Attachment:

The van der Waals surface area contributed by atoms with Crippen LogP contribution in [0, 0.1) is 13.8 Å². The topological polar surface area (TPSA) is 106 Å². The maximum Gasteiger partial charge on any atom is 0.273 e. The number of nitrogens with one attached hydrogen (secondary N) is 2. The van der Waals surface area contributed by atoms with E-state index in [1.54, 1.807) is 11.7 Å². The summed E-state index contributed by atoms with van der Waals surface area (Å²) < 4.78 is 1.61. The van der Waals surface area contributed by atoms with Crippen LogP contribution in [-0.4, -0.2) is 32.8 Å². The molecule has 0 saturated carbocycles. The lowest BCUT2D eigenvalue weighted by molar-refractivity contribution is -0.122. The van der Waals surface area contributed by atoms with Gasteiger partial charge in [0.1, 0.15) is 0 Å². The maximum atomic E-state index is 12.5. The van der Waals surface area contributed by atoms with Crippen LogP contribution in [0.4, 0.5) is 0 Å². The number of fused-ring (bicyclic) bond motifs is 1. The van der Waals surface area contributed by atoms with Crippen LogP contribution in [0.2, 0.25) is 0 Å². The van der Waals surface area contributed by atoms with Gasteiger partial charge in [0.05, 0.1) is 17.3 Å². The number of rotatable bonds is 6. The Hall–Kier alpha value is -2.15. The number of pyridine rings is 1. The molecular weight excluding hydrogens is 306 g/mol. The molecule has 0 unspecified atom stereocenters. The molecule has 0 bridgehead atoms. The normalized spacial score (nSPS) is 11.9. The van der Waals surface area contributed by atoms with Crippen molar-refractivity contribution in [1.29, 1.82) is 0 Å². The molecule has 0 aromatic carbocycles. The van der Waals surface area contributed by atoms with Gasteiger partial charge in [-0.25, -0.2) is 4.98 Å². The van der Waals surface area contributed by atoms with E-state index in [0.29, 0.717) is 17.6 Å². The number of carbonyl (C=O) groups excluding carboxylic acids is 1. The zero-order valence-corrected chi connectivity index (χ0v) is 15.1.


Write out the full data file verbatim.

The van der Waals surface area contributed by atoms with Crippen LogP contribution in [0, 0.1) is 13.8 Å². The topological polar surface area (TPSA) is 106 Å². The maximum Gasteiger partial charge on any atom is 0.273 e. The number of nitrogens with one attached hydrogen (secondary N) is 2. The van der Waals surface area contributed by atoms with E-state index in [1.54, 1.807) is 11.7 Å². The summed E-state index contributed by atoms with van der Waals surface area (Å²) < 4.78 is 1.61. The van der Waals surface area contributed by atoms with Crippen LogP contribution in [-0.4, -0.2) is 32.8 Å². The molecule has 0 saturated carbocycles. The lowest BCUT2D eigenvalue weighted by molar-refractivity contribution is -0.122. The van der Waals surface area contributed by atoms with Gasteiger partial charge in [0.1, 0.15) is 0 Å². The maximum atomic E-state index is 12.5. The van der Waals surface area contributed by atoms with Crippen LogP contribution in [0.4, 0.5) is 0 Å². The number of fused-ring (bicyclic) bond motifs is 1. The van der Waals surface area contributed by atoms with Crippen LogP contribution in [0.2, 0.25) is 0 Å². The van der Waals surface area contributed by atoms with Gasteiger partial charge in [0.05, 0.1) is 17.3 Å². The number of rotatable bonds is 6. The Hall–Kier alpha value is -2.15. The number of pyridine rings is 1. The molecular weight excluding hydrogens is 306 g/mol. The molecule has 0 unspecified atom stereocenters. The molecule has 0 bridgehead atoms. The normalized spacial score (nSPS) is 11.9. The van der Waals surface area contributed by atoms with Crippen molar-refractivity contribution in [1.29, 1.82) is 0 Å². The molecule has 0 aromatic carbocycles. The van der Waals surface area contributed by atoms with Gasteiger partial charge in [-0.25, -0.2) is 4.98 Å². The van der Waals surface area contributed by atoms with E-state index in [0.29, 0.717) is 17.6 Å². The number of carbonyl (C=O) groups excluding carboxylic acids is 1. The zero-order valence-corrected chi connectivity index (χ0v) is 15.1.